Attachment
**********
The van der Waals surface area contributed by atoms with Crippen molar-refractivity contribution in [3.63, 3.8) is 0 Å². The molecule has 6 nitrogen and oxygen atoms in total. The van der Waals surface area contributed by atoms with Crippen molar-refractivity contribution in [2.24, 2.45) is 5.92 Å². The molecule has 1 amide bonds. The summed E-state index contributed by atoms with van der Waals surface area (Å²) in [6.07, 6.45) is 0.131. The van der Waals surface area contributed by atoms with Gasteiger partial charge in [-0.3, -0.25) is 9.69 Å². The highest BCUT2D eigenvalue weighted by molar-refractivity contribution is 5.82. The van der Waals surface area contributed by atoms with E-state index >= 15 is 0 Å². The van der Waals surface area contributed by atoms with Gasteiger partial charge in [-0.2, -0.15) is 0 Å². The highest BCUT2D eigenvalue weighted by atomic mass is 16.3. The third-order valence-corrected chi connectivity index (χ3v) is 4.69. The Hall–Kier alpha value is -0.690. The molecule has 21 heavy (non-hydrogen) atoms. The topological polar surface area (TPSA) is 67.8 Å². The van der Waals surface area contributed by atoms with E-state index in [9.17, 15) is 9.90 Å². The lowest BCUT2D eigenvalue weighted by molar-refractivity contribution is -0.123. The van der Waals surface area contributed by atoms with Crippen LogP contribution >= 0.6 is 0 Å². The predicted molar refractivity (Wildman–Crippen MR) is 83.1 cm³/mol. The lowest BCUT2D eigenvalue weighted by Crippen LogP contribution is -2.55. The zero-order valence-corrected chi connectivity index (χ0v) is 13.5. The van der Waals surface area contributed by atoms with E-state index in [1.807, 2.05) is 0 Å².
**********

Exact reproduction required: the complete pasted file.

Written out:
The van der Waals surface area contributed by atoms with Crippen molar-refractivity contribution in [3.63, 3.8) is 0 Å². The molecule has 6 nitrogen and oxygen atoms in total. The van der Waals surface area contributed by atoms with Crippen molar-refractivity contribution in [2.24, 2.45) is 5.92 Å². The molecule has 1 amide bonds. The summed E-state index contributed by atoms with van der Waals surface area (Å²) in [6.07, 6.45) is 0.131. The van der Waals surface area contributed by atoms with Gasteiger partial charge in [-0.3, -0.25) is 9.69 Å². The highest BCUT2D eigenvalue weighted by molar-refractivity contribution is 5.82. The van der Waals surface area contributed by atoms with E-state index >= 15 is 0 Å². The van der Waals surface area contributed by atoms with Gasteiger partial charge in [-0.2, -0.15) is 0 Å². The highest BCUT2D eigenvalue weighted by atomic mass is 16.3. The third-order valence-corrected chi connectivity index (χ3v) is 4.69. The Hall–Kier alpha value is -0.690. The molecule has 21 heavy (non-hydrogen) atoms. The topological polar surface area (TPSA) is 67.8 Å². The van der Waals surface area contributed by atoms with E-state index in [9.17, 15) is 9.90 Å². The lowest BCUT2D eigenvalue weighted by molar-refractivity contribution is -0.123. The van der Waals surface area contributed by atoms with Crippen LogP contribution >= 0.6 is 0 Å². The predicted molar refractivity (Wildman–Crippen MR) is 83.1 cm³/mol. The lowest BCUT2D eigenvalue weighted by Crippen LogP contribution is -2.55. The zero-order valence-corrected chi connectivity index (χ0v) is 13.5. The van der Waals surface area contributed by atoms with E-state index in [1.807, 2.05) is 0 Å².